Gene emerged from the previous origins of a band known as Sp!n.
Sp!n formed in 1989 after Matt James, Lee Clarke, Steve & John Mason name changed their then current band The Go Hole, whom which had one release in 1987 titled Flight Of Angels. Although together for four years, Sp!n only had one full length release.
In March of '91 there was a road accident involving the band, as a result John was seriously injured. Fate threw it's hand and a certain Kevin Miles would step in on bass. Shortly before came the departure of lead vocalist and guitarist Lee. Cue the entrance of one Martin Rossiter to take up the front man vacancy. The final release, Hot Blood, was in fact the Gene line-up that would last all the way up to the bands split in 2004.
Time then for another name change, Gene were born.
'you'll never walk again'
( a b r i e f ) h i s t o r y
In 1994, the boys signed to small independent label Costermonger, set up by NME journalists Keith Cameron and Roy Wilkinson (for the sole purpose to promote the band) and released the limited double A sided vinyl For The Dead/Child's Body. The release sold out in two days and became the NME and SELECT single of the week, the follow-up Be My Light, Be My Guide reached the #1 spot in the UK Indie Charts. 1995 saw the debut album release, Olympian. Praise followed, along with being voted one of the best records and NME's band of the year. Three further singles from the album wrapped up '95.
To See The Lights acted as Gene's second long-player, a compilation including all the flip-sides from the previous years singles along with exclusive radio/festival performances. The band also re-released a new version of debut single For The Dead to promote the album.
With an ever-increasing fan-base and record company interest, Gene's third release Drawn To The Deep End was released on major label Polydor, who also re-released Olympian as part of the deal. Three top 30 singles helped the album reach an impressive #8 in the UK charts. The remainder '97 saw the band touring and performing at various festivals, the biggest being the triumphant headlining gig at the Royal Albert Hall in London. 1998 was mainly used as time to demo tracks for the third album, along with a few low-key shows.
Gene gave birth to Revelations in '99, and while musically it was the same classic Gene sound, the lyrics had taken on a more political view. The album yielded two singles which both made the UK top 40 charts. This would be the last studio album Gene would release in a short lived affair with Polydor.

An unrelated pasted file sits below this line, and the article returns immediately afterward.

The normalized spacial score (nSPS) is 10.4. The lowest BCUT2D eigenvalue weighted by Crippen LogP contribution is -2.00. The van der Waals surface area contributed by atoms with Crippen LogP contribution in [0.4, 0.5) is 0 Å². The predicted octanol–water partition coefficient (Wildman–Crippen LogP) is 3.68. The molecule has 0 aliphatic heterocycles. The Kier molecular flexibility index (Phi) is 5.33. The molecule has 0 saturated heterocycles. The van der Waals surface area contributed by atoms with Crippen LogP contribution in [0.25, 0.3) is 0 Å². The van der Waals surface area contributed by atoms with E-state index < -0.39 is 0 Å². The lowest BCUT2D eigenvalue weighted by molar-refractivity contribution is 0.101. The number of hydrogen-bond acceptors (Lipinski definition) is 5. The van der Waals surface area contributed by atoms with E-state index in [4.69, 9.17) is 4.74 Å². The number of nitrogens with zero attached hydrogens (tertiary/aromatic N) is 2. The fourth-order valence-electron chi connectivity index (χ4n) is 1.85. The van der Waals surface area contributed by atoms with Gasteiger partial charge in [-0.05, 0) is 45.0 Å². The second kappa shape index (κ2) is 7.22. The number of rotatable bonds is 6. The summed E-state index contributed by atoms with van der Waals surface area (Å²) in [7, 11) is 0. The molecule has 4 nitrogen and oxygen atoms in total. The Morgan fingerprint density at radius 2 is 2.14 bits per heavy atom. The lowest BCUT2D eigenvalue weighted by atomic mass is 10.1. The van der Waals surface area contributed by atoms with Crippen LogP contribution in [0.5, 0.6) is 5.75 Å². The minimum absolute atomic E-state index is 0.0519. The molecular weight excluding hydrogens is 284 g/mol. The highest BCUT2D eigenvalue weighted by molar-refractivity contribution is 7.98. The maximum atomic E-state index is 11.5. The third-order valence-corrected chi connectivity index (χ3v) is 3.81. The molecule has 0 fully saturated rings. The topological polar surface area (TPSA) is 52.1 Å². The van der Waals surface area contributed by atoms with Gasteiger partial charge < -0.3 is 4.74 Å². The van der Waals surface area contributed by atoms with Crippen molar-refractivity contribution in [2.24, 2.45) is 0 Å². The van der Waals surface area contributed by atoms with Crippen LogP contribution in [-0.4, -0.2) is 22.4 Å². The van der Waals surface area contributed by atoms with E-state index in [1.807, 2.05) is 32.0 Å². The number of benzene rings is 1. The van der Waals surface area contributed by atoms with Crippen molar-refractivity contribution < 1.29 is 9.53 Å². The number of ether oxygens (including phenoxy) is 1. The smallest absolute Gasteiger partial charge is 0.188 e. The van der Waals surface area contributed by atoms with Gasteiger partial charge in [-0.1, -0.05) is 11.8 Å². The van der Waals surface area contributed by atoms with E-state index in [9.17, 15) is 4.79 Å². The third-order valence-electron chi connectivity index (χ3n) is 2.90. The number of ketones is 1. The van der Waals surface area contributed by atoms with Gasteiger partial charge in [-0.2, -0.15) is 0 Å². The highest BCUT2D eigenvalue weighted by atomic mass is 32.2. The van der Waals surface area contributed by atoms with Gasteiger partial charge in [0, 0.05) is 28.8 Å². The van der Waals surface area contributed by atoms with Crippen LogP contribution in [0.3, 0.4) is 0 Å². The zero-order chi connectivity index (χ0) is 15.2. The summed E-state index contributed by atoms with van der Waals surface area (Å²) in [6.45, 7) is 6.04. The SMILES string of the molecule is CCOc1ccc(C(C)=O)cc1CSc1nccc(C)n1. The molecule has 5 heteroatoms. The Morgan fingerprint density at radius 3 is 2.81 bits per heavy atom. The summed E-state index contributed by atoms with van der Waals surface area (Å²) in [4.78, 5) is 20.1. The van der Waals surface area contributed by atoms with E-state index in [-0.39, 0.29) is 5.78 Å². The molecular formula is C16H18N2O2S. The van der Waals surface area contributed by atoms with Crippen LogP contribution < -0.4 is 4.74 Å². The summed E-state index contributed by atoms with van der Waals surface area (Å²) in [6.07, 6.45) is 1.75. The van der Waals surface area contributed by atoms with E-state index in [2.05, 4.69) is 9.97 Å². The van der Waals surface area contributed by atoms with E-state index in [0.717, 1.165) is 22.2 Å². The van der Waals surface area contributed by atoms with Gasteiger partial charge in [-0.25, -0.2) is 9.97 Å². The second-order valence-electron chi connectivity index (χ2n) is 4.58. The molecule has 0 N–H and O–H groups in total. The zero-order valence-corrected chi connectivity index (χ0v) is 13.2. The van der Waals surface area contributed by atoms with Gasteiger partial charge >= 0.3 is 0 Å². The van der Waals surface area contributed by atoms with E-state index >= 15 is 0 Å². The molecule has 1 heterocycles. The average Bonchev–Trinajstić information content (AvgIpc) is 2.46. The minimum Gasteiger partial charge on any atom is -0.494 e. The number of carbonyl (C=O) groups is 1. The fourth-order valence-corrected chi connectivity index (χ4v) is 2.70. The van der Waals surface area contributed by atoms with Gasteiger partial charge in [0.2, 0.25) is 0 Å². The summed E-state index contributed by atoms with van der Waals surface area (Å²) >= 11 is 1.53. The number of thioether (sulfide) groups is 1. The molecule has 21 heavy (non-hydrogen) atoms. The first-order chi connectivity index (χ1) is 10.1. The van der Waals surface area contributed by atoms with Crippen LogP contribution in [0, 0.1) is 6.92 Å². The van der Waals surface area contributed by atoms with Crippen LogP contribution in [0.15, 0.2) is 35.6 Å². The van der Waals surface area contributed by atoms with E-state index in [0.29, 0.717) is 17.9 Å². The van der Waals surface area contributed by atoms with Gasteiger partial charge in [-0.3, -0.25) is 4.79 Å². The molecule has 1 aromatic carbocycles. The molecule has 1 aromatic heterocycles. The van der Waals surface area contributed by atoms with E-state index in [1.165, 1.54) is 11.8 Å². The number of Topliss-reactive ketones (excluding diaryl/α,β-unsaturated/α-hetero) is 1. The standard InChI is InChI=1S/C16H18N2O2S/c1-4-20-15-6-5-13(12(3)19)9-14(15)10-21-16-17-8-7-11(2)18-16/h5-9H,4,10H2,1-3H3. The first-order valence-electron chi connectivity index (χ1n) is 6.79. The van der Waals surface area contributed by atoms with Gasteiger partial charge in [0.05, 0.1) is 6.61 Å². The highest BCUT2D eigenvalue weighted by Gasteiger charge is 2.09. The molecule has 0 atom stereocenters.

Gene spent a portion of 2000 touring the world. One of the shows, at the Troubadour in Los Angeles, was broadcast over the Internet to at least 60,000 viewers. This show was recorded and speedily released on CD just two months after via an Internet-only promotional campaign. Rising For Sunset was released on the bands own label Contra, and provided a glorious insight into just how great the band were live. It also provided fans with the debut of two new tracks, which would lead the way for Gene's final album Libertine.
In the middle of 2001, Polydor released a best of package, As Good As It Gets. The band had no input into the compilation and it was a cheeky attempt from Polydor to make a bit of cash, coinciding with the new album. They even spelt Rossiter wrong on the inlay.
Libertine would be the bands second release on label Contra. With a more groovy sounding record, commercially it was the bands worst charting studio album, but for the fans, and the band members themselves, it quickly became a favorite. The Club Libertine tour began soon afterwards, swiftly changing into the tour from hell. Illness, lost voices, cancelled gigs, thousands of pounds worth of equipment stolen, just to name a few incidents that hampered the band. Still, the tour was completed and every date was honoured. 2001 also saw the release of the first Gene single for two years, Is It Over?
After this, momentum slowed for a while. Does He Have A Name? was intended as a follow-up to Is It Over?, with Libertine due to be re-released in the UK with extra tracks, none of these proposed ideas seeing completion. What did happen however was a DVD release of the Rising For Sunset concert. At last, something on disc to show off, and a lovely piece of evidence, if we ever needed it, that Gene were a great live band.
Things were getting slightly stale, and after nearly 10 years of partnership, Gene sacked their management company. Graham Wrench was brought in to man the ship, and quickly planned some gigs for January/February, known as Weekenders.
Let Me Move On was chosen for a new single release, but in keeping with recent Gene trends, this was constantly being delayed, and at one point seemed very likely to go the way of its previous contender. The single didn't surface until 2004, after over two years of talking about it, and would be the last Gene CD release. Intended originally as a 2 part CD and 7" vinyl set, only 1 CD ended up seeing daylight. It was fittingly released on the Costermonger label, where the band started off 10 years previous. Released the same year, came another DVD release, a special 10 years show at the Leadmill, Sheffield.
On the 15th of November '04, at the launch night for the new DVD, Gene announced they were to split after the London Astoria gig on the 16th of December.
The band did reform briefly in January '08 for the ex-managers birthday party, performing 5 Gene songs.
As of writing, Martin Rossiter has completed work on solo material, whilst touring small venues around the UK, Matt James and Steve Mason formed a new band Palace Fires, then split up, and Kevin Miles is currently teaching and playing in a blues/soul cover band.
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